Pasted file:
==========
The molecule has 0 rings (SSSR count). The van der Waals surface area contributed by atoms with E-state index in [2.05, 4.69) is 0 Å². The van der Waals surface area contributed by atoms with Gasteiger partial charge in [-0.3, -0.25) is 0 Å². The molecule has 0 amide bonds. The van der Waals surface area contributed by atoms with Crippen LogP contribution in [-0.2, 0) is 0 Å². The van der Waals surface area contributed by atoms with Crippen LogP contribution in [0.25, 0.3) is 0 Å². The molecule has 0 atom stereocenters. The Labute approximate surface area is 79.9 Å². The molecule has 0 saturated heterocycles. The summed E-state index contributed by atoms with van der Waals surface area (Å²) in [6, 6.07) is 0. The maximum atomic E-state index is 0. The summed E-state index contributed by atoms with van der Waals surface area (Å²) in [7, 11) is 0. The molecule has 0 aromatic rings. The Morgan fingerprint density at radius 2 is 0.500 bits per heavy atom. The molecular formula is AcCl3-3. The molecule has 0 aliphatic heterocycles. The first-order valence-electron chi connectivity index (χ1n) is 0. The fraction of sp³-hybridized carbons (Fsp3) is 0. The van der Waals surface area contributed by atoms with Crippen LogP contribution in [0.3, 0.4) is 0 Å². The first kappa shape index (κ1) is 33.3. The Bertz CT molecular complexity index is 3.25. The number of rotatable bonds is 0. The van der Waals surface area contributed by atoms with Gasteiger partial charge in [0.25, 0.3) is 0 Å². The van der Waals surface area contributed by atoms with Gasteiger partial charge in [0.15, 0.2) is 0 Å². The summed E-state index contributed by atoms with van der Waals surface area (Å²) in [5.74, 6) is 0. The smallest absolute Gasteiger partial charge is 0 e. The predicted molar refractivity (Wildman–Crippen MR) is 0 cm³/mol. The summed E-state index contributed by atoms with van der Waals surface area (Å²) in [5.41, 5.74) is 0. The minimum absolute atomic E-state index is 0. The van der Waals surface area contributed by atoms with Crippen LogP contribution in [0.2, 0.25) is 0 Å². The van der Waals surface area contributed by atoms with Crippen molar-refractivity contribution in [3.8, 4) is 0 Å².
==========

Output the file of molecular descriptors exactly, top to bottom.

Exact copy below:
The molecule has 0 rings (SSSR count). The van der Waals surface area contributed by atoms with E-state index in [2.05, 4.69) is 0 Å². The van der Waals surface area contributed by atoms with Gasteiger partial charge in [-0.3, -0.25) is 0 Å². The molecule has 0 amide bonds. The van der Waals surface area contributed by atoms with Crippen LogP contribution in [-0.2, 0) is 0 Å². The van der Waals surface area contributed by atoms with Crippen LogP contribution in [0.25, 0.3) is 0 Å². The molecule has 0 atom stereocenters. The Labute approximate surface area is 79.9 Å². The molecule has 0 saturated heterocycles. The summed E-state index contributed by atoms with van der Waals surface area (Å²) in [6, 6.07) is 0. The maximum atomic E-state index is 0. The summed E-state index contributed by atoms with van der Waals surface area (Å²) in [7, 11) is 0. The molecule has 0 aromatic rings. The Morgan fingerprint density at radius 2 is 0.500 bits per heavy atom. The molecular formula is AcCl3-3. The molecule has 0 aliphatic heterocycles. The first-order valence-electron chi connectivity index (χ1n) is 0. The fraction of sp³-hybridized carbons (Fsp3) is 0. The van der Waals surface area contributed by atoms with Crippen LogP contribution in [0.3, 0.4) is 0 Å². The first kappa shape index (κ1) is 33.3. The Bertz CT molecular complexity index is 3.25. The number of rotatable bonds is 0. The van der Waals surface area contributed by atoms with Gasteiger partial charge in [0.25, 0.3) is 0 Å². The van der Waals surface area contributed by atoms with Gasteiger partial charge in [0.15, 0.2) is 0 Å². The summed E-state index contributed by atoms with van der Waals surface area (Å²) in [5.74, 6) is 0. The smallest absolute Gasteiger partial charge is 0 e. The predicted molar refractivity (Wildman–Crippen MR) is 0 cm³/mol. The summed E-state index contributed by atoms with van der Waals surface area (Å²) in [5.41, 5.74) is 0. The minimum absolute atomic E-state index is 0. The van der Waals surface area contributed by atoms with Crippen LogP contribution in [0.2, 0.25) is 0 Å². The van der Waals surface area contributed by atoms with Crippen molar-refractivity contribution in [3.8, 4) is 0 Å².